Proceedings opened on the first day with an address on the “Technological Challenges of the European Multilingual Society” from Thibaut Kleiner a member of the cabinet of Neelie Kroes (Commissioner for the Digital Agenda and Vice-President of the European Commission) which gave a warning to the assembled delegates that the language technology community in Europe has to demonstrate that it can make the step from research to innovation or risk losing funding. The day went on to include a joint session with the European Federation of National Institutions for Language (EFNIL) on Europe and its languages including key results from the META-NET Language White Paper Series, a session on home grown European Language Technologies, and a joint session with LT Innovate on future directions in European LT including the Strategic Research Agenda for Multilingual Europe 2020. Day one finished off with the presentation of the annual META Prize and Seal of Recognition awards and presentations from the winners.
The second day’s agenda was as packed as the first. Sessions included a discussion on plans for LT research and innovation on the European level with Roberto Cencioni and Kimmo Rossi representing the European Commission. META-NET’s own META-SHARE infrastructure was showcased and future plans and directions were discussed with the assembled community representatives. Next, national representatives got a chance to present plans for LT research and innovation in member states and regions in the afternoon. META-FORUM 2012 was brought to a close with a keynote address from Fernando Pereira of Google who highlighted Google’s work to develop highly scalable language technology workflows and to create links between natural language text, external knowledge bases, and other types of data.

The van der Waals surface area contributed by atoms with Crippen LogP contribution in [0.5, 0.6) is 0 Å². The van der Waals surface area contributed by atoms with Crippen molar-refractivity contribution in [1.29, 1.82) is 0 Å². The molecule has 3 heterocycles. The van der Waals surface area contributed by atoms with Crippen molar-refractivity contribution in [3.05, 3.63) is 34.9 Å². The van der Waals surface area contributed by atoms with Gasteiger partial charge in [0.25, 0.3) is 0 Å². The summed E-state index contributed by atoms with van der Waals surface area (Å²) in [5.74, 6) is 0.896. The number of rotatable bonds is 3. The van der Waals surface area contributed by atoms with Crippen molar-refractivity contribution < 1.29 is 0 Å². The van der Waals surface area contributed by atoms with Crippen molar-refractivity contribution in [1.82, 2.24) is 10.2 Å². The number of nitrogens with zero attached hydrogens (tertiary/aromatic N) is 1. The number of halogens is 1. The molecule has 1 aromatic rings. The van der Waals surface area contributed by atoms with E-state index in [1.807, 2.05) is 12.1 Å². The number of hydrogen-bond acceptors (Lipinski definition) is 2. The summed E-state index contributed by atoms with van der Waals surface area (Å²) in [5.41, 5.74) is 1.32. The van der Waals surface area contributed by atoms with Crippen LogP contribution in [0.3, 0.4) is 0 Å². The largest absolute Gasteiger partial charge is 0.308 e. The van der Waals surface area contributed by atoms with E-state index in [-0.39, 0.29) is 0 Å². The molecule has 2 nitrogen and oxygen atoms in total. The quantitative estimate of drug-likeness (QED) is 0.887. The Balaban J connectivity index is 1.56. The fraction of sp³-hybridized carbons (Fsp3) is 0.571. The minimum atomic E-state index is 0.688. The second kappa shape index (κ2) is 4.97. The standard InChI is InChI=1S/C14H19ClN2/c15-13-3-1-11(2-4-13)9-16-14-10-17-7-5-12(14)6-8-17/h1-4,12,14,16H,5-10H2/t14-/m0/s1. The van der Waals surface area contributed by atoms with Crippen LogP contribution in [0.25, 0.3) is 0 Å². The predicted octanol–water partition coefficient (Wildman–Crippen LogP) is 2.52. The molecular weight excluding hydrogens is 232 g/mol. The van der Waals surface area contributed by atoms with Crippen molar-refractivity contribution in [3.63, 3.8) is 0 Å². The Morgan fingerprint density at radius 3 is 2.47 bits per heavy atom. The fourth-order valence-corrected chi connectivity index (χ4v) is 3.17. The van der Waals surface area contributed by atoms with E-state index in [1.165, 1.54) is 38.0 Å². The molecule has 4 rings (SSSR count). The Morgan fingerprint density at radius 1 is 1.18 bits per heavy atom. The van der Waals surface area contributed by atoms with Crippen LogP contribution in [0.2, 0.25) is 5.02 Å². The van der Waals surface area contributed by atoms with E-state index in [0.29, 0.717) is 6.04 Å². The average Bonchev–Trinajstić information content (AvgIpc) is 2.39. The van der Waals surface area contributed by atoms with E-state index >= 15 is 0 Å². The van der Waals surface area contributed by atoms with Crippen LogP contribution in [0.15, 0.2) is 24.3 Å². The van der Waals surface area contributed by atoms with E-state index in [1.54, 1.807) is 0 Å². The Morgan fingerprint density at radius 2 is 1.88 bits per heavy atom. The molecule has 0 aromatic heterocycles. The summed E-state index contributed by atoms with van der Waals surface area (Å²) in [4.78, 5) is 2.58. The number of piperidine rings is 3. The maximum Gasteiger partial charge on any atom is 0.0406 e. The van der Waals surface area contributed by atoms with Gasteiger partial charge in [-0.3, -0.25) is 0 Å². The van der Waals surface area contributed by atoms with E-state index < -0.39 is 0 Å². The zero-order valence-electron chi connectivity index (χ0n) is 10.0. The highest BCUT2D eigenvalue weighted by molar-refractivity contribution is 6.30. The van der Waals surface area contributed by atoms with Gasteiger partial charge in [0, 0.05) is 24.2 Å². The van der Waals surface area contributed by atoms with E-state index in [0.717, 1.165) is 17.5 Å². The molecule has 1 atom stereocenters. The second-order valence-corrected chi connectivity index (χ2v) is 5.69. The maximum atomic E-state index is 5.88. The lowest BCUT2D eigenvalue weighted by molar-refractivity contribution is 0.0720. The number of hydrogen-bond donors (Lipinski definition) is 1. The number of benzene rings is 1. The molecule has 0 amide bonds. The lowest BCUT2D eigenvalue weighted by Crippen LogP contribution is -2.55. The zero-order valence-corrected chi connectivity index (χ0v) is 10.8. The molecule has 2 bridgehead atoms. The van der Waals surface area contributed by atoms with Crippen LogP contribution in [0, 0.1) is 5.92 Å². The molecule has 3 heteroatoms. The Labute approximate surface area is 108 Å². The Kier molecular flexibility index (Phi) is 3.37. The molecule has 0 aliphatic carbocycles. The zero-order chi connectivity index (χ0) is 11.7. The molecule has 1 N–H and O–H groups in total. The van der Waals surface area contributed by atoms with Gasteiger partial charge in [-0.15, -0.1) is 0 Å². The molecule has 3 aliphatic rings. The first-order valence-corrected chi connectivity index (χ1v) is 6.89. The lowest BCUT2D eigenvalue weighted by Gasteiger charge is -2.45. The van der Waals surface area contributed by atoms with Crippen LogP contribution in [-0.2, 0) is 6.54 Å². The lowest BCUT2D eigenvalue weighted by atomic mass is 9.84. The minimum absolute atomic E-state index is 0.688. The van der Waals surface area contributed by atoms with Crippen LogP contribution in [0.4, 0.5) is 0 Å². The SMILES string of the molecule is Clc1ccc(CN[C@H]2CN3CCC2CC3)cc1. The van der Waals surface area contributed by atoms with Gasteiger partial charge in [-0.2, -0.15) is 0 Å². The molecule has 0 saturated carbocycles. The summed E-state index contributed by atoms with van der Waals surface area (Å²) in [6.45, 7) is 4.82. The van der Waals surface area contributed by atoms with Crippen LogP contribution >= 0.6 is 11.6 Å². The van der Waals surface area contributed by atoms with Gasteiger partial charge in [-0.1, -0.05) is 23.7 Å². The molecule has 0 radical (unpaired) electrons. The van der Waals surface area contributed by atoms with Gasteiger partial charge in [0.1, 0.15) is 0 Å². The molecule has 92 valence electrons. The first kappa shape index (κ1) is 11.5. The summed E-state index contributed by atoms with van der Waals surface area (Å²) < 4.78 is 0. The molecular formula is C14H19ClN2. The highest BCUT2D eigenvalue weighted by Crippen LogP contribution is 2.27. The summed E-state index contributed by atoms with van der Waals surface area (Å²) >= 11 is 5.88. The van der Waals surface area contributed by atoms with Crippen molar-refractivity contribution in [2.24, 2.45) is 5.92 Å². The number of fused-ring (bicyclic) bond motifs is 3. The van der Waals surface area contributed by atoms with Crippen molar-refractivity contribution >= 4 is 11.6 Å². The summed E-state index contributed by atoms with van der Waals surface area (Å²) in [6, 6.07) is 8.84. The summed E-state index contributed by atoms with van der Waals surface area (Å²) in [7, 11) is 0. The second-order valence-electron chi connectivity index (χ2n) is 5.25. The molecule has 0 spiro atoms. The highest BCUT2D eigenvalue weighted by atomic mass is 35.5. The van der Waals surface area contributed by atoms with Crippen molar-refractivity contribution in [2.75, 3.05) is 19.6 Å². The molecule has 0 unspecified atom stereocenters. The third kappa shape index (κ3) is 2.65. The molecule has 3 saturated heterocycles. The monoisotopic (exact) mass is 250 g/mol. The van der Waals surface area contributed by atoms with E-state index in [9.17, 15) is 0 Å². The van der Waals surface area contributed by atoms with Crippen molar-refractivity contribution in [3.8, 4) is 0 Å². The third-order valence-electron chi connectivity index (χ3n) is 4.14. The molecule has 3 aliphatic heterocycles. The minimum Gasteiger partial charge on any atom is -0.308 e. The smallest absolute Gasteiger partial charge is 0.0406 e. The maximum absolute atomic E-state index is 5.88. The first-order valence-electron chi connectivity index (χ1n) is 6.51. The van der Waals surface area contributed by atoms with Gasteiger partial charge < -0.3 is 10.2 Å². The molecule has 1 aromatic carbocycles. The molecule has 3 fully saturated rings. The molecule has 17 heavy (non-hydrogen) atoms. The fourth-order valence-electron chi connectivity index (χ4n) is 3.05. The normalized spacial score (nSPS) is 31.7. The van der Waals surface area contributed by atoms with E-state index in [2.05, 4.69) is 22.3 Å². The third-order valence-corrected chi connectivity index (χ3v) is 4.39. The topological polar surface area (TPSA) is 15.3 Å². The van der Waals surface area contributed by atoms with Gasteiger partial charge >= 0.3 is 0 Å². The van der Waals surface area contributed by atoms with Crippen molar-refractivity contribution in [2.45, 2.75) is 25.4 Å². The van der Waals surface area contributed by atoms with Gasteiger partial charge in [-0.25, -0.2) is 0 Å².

For those who were unable to attend, or if there was a presentation you want to see again or share with your colleagues who couldn’t make it, there’s good news! We’ve compiled a report summarising the main points of each session. The report provides a synopsis of each speaker’s presentation (including slides), their main points and relevant links to other resources. In addition you’ll also find links to videos of each presentation and panel discussion as well as the opening session by and the closing keynote address. Please have a look and share with your colleagues. Feel free to share your thoughts with us on the discussion forum, on social media through Facebook or Twitter, or email email@example.com.
The UK's Engineering and Physical Sciences Research Council (EPSRC) recently conducted a review of which subject areas to 'grow', 'maintain' or 'reduce', in terms of the proportion of the total EPSRC portfolio. Recognising the multidisciplinary nature of Natural Language Processing and the vital role played by LT underpinning future technological development in areas such as healthcare, the digital economy, and intelligent information infrastructure, the decision was been made to maintain funding for NLP research.